The Doom Murder’s book by Brian O’Hare is a novel that is engaging from the beginning to the end, with a lot of suspense. This book amazed me with all that was tightly packed in a murder mystery, police drama, a little love story, and ending with a redemption. In this book, Mr. O’Hare’s writing is engaging and on point, helping to keep the reader engaged in the story. O’ Hare puts a vivid picture in the readers’ minds about the detectives who are working on the cases to help the reader understand the senseless murders’ that have taken place.
The Doom Murder’s is an interesting novel about a serial killer, who had a religious motive. This story is based in Ireland and follows a series of gruesome murders’ involving the Catholic church. The author does well to ensure the murders’ are sensational, even detailing the killer’s habit of numbering the bodies. These types of chilling details, coupled with religious undertones, gives the story a uniquely horrifying perspective.
The novel begins to unfold as the main character (DCI Jim Sheehan) discovers new clues and information from witnesses. The story for the most part is told from his point of view. This allows the reader to learn new things and uncover shocking truths right along side him. As the suspense continues, a Catholic Bishop was found beaten, naked, and even oddly posed in his Belfast study.
All of the victims are Catholic, hold different positions of leadership and all seem to have not followed the killers’ notion of what God wants in those entrusted to uphold the faith. Each victim is killed and posed in ways that reflect their sins. The exceptional story telling and and dark mystery remind me of the first season of the TV show True Detective. Another aspect that adds to the enjoyment of the book for me is the budding romance of the cathedral organist Margret Sands and Inspector Sheehan. This happy relationship, provides a needed counterpoint to the ugliness of the murders in this novel. The main characters are generally well written and realistic, though I did feel like there was an excessive amount of characters, especially when it came to Sheehan’s immediate team of detectives.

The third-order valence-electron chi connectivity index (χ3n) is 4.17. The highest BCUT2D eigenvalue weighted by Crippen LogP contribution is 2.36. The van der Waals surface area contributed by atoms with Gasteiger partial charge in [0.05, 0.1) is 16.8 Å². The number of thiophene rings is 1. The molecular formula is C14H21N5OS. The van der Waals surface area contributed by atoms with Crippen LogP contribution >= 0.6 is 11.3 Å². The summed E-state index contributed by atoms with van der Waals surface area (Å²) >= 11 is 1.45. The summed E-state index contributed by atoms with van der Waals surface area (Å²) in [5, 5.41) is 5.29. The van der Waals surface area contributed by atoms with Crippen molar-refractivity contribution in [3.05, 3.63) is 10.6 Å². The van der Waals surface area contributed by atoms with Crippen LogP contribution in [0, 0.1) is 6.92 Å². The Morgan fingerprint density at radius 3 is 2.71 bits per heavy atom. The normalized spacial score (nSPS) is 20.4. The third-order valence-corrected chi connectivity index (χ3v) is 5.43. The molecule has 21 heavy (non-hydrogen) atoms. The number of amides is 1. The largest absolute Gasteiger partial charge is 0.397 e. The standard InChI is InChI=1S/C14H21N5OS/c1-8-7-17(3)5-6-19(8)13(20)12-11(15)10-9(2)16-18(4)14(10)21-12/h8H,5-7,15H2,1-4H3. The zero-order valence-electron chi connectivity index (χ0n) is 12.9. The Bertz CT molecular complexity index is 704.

I enjoyed this book as a whole, from the Police procedural, Northern Ireland, the Murder, and the mystery at the heart of this story all came together to deliver and unique and gripping story. I found that the investigations, interviews, the characters, and the scenes all played a significant role in this book, and I found I was just as desperate to find the killer as the detectives were. I would recommend this book to anyone who likes detailed murder mysteries that are grounded but thrilling. Fast paced and intriguing, The Doom Murders is consistently entertaining.